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By Bernard Chen

The ancient beverage, wine, has remained popular in modern times. While the ancients had mostly wine available from neighboring vineyards, the number and variety of wines available for purchase have exploded in modern times. Consumers are assaulted with an endless number of varieties and flavors. Some examples include red wine, white wine, rose wine, starch-based wine, etc., which are then also based on a variety of grapes, fruits like apples, and berries. For a non-expert, unfamiliar with the various nuances that make each brand distinct, the complexity of decision making has vastly increased. In such a competitive market, wine reviews and rankings matter a lot since they become part of the heuristics that drive consumer’s decision making.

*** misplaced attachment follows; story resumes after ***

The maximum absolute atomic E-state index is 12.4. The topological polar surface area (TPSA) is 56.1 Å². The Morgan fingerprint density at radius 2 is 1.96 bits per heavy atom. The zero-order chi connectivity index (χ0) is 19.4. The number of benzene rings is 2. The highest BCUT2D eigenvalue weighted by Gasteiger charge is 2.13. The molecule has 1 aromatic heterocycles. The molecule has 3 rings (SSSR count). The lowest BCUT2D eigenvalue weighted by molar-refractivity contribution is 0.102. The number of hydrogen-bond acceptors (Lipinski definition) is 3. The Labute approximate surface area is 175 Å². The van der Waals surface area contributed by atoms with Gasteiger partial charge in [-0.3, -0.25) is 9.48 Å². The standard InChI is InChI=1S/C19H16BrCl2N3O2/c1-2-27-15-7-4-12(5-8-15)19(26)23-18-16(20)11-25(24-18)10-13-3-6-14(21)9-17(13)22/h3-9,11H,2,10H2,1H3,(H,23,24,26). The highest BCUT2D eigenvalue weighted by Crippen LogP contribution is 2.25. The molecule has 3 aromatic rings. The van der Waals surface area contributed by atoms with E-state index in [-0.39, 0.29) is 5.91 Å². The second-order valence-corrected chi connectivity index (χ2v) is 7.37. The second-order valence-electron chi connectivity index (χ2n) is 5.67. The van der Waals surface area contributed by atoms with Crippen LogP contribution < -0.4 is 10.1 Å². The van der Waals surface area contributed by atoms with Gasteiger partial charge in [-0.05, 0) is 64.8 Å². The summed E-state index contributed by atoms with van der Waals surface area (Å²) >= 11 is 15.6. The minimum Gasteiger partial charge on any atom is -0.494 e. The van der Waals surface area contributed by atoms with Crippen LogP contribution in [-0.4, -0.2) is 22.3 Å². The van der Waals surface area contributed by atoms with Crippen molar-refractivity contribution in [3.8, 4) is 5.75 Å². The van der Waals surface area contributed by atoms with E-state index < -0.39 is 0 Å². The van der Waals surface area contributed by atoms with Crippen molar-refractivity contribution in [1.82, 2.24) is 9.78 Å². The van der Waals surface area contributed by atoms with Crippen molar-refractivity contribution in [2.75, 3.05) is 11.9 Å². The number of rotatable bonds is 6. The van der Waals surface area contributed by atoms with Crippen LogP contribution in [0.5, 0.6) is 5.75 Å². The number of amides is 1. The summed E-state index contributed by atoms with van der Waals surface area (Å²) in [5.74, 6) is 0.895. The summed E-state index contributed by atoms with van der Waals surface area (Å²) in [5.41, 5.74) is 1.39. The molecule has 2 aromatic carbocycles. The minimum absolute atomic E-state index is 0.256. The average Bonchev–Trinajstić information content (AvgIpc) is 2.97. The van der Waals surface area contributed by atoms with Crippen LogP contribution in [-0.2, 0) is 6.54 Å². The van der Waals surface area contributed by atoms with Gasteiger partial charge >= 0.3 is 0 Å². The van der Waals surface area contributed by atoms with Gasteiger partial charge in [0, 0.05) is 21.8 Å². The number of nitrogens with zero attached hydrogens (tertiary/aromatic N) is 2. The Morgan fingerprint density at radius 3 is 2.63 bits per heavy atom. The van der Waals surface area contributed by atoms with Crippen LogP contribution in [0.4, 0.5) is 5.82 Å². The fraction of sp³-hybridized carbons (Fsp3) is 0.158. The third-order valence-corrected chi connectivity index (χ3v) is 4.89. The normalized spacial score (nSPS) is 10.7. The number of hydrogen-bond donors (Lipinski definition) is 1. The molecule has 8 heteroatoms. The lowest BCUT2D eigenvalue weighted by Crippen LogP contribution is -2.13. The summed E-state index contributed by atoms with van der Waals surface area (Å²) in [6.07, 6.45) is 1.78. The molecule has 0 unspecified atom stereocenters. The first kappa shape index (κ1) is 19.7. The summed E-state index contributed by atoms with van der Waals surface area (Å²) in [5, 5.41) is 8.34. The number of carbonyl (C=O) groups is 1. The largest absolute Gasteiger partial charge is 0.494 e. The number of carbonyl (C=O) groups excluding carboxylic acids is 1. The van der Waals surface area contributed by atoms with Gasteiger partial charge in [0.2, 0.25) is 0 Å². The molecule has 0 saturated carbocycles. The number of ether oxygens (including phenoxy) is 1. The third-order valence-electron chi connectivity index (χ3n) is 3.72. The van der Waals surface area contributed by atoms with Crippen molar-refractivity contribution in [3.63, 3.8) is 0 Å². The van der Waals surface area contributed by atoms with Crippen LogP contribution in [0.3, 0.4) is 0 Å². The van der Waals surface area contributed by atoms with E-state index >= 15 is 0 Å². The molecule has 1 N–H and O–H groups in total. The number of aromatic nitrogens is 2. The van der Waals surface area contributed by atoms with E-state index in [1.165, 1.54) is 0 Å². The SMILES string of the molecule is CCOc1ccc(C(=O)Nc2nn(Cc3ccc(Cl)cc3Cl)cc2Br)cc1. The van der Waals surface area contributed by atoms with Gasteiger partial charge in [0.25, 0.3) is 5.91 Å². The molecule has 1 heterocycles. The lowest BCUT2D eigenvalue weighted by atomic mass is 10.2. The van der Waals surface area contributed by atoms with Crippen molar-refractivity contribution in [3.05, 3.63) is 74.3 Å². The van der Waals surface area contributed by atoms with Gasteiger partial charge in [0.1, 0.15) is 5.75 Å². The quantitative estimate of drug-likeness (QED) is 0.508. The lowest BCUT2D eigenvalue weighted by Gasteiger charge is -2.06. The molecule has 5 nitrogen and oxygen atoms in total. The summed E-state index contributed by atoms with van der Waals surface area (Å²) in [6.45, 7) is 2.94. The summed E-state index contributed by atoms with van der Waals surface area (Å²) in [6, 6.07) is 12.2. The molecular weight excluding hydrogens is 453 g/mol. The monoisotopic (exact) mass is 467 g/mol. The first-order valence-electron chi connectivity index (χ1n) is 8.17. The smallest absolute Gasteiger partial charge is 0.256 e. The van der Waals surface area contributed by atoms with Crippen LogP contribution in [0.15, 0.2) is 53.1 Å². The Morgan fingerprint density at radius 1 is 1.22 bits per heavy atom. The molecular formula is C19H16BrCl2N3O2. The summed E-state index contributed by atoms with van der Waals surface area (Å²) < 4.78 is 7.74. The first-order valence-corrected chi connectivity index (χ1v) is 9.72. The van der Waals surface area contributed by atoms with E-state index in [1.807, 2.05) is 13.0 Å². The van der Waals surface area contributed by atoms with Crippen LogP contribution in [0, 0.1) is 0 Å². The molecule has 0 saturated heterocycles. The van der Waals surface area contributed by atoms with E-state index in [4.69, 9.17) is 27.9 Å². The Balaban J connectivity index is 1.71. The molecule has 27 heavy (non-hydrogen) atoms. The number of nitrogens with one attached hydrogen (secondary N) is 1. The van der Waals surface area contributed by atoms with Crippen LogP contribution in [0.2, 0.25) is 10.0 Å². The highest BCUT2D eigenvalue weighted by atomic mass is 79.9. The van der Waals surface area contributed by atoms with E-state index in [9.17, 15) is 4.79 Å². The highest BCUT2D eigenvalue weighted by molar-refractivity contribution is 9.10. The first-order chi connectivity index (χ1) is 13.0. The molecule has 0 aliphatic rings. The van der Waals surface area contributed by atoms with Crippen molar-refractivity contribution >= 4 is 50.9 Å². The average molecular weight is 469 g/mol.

Wineinformatics was proposed that incorporated data science and wine related datasets, including physicochemical laboratory data and wine reviews to discover useful information for wine producers, distributors, and consumers.  Wine reviews are produced by sommeliers, people who specialize in wine. These wine reviews usually include aroma, flavors, tannins, weight, finish, appearance, and the interactions related to these wine sensations. For computer perspective, the physicochemical laboratory data is easy to read and apply analytics to, while wine reviews’ data involves natural language processing and a degree of human bias. A new technique named the Computational Wine Wheel was developed to accurately capture keywords, including not only flavors but also non-flavor notes, which always appear in the wine reviews.